Boston Green Academy, Brighton, MA – May 27, 2021 via video

by George J Elbaum

Boston Green Academy (BGA) is an ‘in-district’ Charter School that is proudly part of the Boston Public Schools.  Founded in 2011 by a committed group of Boston educators and community members, BGA is Boston’s only school focused on sustainability and preparing the next generation of diverse leaders for college and green careers.

Asked by the Boston Public Schools to turn around a struggling high school, BGA successfully ‘re-started’ Odyssey High School in South Boston and in three years became the most improved high school in the Boston Public Schools and one of the most improved state-wide. In 2014, BGA began an expansion to include middle grades, starting with a 6th grade and in 2017 BGA achieved its goal of becoming a full school for grades 6-12 serving approximately 500 students from every neighborhood and background in Boston. BGA continues to be one of the most improved and innovative schools in the Boston Public Schools, serving a highly diverse student body with “90% Students of Color, 31% Students with Disabilities, 15% English Language Learners, 100% Amazing Human Beings!”

To fulfill the “Green” in its name, BGA prepares all its students to be leaders in environmental stewardship and activism, to live their lives responsibly and sustainably, and to be prepared to succeed in the growing green sector.  The “Green” theme is woven into all courses through BGA’s project-based learning, an Environmental Science Career Technical Education (CTE) Program open to all students, and a Project Week experiential learning program every year, including international service learning trip for high school students.  BGA’s graduation requirements exceed Boston Public Schools standards, including a required senior six-week internship for all seniors. My presentation to 55 11th graders (and some 8th graders) was organized by BGA Humanities teacher Lucia Mandelbaum and it was arranged by Jeff Smith, Resource Speaker Coordinator, Facing History and Ourselves

Student Reflections

Several days after my talk at BGA I received from teacher Lucia Mandelbaum a compilation of student reflections from all of her classes (students with disabilities, English language learners, inclusion, AP cohort).  It was a part of her “Thank You” to everyone who helped organize this event at BGA.  As with student letters & notes received from other schools, I now excerpted statements that resonated with me from these Student Reflections and added these excerpts to BGA’s webpost on my website www.neitheryesterdays.com.

  • Pretty much the whole entire experience stayed with me.  I automatically send a message to my old middle school teacher after the experience telling him about it.  He said it was a great experience for me and it actually inspired him to start writing again.
  • The excitement of talking to George Elbaum, his talk was so interesting.  He has amazing stories, they’re not all good stories, but they’re all very interesting. He could turn any question into a good story, when he didn’t have an answer for the question he answered with something that related to it.
  • It was cool hearing from someone who is still here from a traumatizing past and speaking about it.  It’s very brave to do that.  When he was talking about his mom and how she passed, that really hit home, and I noticed when he was talking about her, that he was about to cry, and it was very sad.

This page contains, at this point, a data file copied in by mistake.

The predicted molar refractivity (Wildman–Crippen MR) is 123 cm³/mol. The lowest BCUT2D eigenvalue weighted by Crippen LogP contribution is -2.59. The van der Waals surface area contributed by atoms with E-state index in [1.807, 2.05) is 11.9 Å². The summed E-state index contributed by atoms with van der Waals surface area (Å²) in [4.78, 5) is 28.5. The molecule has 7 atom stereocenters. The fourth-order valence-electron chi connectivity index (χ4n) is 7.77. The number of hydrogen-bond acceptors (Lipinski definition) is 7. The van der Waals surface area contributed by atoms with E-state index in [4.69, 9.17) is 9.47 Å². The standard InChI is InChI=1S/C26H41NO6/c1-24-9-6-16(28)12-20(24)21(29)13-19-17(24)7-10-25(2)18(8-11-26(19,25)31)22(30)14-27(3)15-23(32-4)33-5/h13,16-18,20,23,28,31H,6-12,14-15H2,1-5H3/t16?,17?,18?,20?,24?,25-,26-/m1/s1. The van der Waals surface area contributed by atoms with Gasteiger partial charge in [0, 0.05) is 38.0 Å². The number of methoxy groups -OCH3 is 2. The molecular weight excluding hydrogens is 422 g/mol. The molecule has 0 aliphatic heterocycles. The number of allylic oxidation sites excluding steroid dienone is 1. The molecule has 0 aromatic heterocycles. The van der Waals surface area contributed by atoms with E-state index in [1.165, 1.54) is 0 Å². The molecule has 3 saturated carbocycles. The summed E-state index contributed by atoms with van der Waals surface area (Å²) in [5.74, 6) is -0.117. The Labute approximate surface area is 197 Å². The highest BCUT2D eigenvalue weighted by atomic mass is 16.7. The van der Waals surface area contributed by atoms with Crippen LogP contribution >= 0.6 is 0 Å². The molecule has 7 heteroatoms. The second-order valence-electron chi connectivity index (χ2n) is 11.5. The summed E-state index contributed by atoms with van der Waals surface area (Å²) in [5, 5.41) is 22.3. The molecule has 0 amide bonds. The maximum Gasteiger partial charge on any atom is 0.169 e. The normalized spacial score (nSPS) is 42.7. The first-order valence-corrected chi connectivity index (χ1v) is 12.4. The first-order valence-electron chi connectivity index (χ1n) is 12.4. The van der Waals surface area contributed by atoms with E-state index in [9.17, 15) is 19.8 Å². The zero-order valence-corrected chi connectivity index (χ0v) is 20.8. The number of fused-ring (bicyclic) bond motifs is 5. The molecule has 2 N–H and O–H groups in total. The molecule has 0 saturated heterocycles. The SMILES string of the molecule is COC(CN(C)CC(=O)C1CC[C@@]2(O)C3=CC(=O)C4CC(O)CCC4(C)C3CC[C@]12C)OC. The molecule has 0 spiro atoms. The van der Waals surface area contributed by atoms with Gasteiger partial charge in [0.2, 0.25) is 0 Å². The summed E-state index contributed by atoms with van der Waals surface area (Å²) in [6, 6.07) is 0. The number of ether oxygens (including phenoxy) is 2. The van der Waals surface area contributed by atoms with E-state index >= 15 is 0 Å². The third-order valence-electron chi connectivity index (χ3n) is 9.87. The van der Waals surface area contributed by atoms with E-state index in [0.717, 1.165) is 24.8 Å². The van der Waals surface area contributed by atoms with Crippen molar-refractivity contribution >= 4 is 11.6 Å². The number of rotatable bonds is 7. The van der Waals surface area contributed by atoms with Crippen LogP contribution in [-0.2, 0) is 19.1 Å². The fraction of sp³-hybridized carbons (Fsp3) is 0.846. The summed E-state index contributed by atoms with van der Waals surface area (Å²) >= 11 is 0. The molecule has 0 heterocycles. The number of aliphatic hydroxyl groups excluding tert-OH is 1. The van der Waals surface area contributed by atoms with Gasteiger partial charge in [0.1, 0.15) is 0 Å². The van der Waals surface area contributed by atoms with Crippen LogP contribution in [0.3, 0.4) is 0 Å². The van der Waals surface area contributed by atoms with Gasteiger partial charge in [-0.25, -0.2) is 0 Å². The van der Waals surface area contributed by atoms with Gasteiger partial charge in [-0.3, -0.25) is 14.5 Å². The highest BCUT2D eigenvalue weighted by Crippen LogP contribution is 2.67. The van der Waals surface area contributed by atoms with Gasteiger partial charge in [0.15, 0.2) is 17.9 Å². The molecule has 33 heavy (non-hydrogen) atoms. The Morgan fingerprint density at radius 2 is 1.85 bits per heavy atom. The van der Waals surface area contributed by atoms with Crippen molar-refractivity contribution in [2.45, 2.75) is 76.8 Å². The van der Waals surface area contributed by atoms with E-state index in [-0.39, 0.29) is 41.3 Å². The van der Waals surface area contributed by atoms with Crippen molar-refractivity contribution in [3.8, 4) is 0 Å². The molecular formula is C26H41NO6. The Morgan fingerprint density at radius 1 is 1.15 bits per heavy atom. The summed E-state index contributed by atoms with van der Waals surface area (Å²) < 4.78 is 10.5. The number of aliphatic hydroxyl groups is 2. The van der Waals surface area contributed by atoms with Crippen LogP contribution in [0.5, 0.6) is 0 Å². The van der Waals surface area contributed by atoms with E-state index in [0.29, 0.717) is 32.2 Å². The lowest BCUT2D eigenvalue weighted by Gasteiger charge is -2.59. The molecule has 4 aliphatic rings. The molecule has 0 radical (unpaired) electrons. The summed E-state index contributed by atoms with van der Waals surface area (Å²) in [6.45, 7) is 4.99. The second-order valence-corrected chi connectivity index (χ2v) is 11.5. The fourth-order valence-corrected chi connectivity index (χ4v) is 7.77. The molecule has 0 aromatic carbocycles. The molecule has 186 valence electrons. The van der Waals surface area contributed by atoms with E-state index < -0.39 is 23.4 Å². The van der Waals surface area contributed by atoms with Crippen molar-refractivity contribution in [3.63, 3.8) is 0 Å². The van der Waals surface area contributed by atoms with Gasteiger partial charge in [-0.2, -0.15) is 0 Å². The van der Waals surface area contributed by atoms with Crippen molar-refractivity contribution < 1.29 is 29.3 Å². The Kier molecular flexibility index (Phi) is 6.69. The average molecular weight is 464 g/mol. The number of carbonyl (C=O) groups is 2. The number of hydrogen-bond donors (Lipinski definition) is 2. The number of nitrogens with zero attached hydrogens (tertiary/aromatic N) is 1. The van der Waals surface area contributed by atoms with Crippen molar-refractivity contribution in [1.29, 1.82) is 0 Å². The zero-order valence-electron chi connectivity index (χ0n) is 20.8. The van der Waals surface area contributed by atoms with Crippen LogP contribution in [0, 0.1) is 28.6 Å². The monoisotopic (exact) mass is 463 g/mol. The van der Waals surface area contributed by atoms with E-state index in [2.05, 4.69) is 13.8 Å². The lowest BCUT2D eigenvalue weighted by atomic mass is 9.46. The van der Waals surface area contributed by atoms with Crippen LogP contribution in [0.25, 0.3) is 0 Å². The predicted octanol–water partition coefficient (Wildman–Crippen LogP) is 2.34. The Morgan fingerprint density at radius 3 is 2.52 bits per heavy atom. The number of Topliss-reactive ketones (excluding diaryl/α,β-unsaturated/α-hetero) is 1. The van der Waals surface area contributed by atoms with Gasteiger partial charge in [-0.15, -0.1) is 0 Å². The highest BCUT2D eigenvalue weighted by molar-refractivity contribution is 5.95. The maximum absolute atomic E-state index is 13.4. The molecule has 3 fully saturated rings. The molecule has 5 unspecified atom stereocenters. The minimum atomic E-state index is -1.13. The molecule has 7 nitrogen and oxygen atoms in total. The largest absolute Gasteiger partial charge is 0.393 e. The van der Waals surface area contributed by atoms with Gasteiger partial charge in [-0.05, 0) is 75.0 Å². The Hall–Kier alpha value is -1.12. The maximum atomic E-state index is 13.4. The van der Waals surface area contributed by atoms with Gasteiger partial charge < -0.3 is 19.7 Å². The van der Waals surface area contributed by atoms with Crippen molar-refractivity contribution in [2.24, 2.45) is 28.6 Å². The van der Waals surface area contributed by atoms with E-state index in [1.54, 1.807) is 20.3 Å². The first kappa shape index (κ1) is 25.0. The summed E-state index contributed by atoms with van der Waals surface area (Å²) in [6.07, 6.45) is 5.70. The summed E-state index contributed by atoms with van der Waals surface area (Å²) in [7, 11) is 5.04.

• Something that stuck with me is when he said that he felt like an American, not a Jew.
  • He was truly an inspiration, a living example of no excuses, a fighter, a survivor, and even the luckiest man on earth.  His story is crazy and hard to even imagine the risks he and his mother took all their life. 
  • I would like to speak with him again and ask him more questions personally, like what kept him with hope all those years.  The things he told us yesterday are not even believable and make a kid like me think I could really do anything.
  • The thing that has stayed with me is the profound effect that the Holocaust had on George’s entire character.
  • I thought it was inspirational, especially at the end when George talked about the girl who contemplated suicide.
  • What stayed with me during the Elbaum interview was how lucky he had been through that whole ordeal.
  • I have a lot of respect for Elbaum because of the things he has gone through.  He answered all of my questions.
  • He made me want to keep going even though I have hard times, because he went through worse than me and still kept going.
  • What stayed with me was how strong his mother was through the process.
  • What stayed with me the most was the sugar cube story he told.  It was really unique and cool for him to share.  It was one of the few highs of such a sad experience.  Also how he changed a girl’s mind about planning to kill herself.  We never really know how much of an impact we have on someone’s life.
  • Yesterday’s talk with George Elbaum was pretty inspiring and interesting because he is history itself and we get to know things that happened to him first hand basically. What has stayed with me is the experience he had in the shed, when the dog had to be choked so it wouldn’t have barked for their safety. What I want to know more about are other precautions that he had to take to be safe.
  • It was terrible as a child to see the events that went on and experience the sacrifices that his mother went through to keep him safe and provide him a fresh start in life.
  • What has stayed with me is his voice when he was talking, you could hear it in his voice about the pain he was feeling.
  • Yesterday’s talk with George Elbaum is going to be memorable.  Something that surprised me was how much luck he had, like God was always on his side

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